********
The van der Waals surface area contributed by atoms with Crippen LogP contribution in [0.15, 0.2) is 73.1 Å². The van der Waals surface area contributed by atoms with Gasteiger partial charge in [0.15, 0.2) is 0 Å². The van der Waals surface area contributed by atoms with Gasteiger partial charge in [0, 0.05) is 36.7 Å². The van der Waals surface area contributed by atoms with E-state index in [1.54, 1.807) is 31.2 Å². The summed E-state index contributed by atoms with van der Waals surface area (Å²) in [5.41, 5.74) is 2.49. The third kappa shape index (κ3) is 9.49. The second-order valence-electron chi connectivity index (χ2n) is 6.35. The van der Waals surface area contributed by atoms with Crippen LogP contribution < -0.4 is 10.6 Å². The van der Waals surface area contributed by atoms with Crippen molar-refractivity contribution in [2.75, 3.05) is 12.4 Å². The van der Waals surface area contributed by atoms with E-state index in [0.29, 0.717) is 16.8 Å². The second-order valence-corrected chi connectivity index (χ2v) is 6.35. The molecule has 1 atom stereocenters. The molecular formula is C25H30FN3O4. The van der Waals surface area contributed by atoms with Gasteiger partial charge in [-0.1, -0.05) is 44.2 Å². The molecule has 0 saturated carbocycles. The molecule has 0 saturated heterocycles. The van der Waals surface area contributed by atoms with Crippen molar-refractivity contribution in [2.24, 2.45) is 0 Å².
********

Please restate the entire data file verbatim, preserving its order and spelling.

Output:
The van der Waals surface area contributed by atoms with Crippen LogP contribution in [0.15, 0.2) is 73.1 Å². The van der Waals surface area contributed by atoms with Gasteiger partial charge in [0.15, 0.2) is 0 Å². The van der Waals surface area contributed by atoms with Gasteiger partial charge in [0, 0.05) is 36.7 Å². The van der Waals surface area contributed by atoms with E-state index in [1.54, 1.807) is 31.2 Å². The summed E-state index contributed by atoms with van der Waals surface area (Å²) in [5.41, 5.74) is 2.49. The third kappa shape index (κ3) is 9.49. The second-order valence-electron chi connectivity index (χ2n) is 6.35. The van der Waals surface area contributed by atoms with Crippen LogP contribution < -0.4 is 10.6 Å². The van der Waals surface area contributed by atoms with Crippen molar-refractivity contribution in [2.75, 3.05) is 12.4 Å². The van der Waals surface area contributed by atoms with E-state index in [0.29, 0.717) is 16.8 Å². The second-order valence-corrected chi connectivity index (χ2v) is 6.35. The molecule has 1 atom stereocenters. The molecular formula is C25H30FN3O4. The van der Waals surface area contributed by atoms with Gasteiger partial charge in [-0.1, -0.05) is 44.2 Å². The molecule has 0 saturated carbocycles. The molecule has 0 saturated heterocycles. The van der Waals surface area contributed by atoms with Crippen molar-refractivity contribution in [2.24, 2.45) is 0 Å².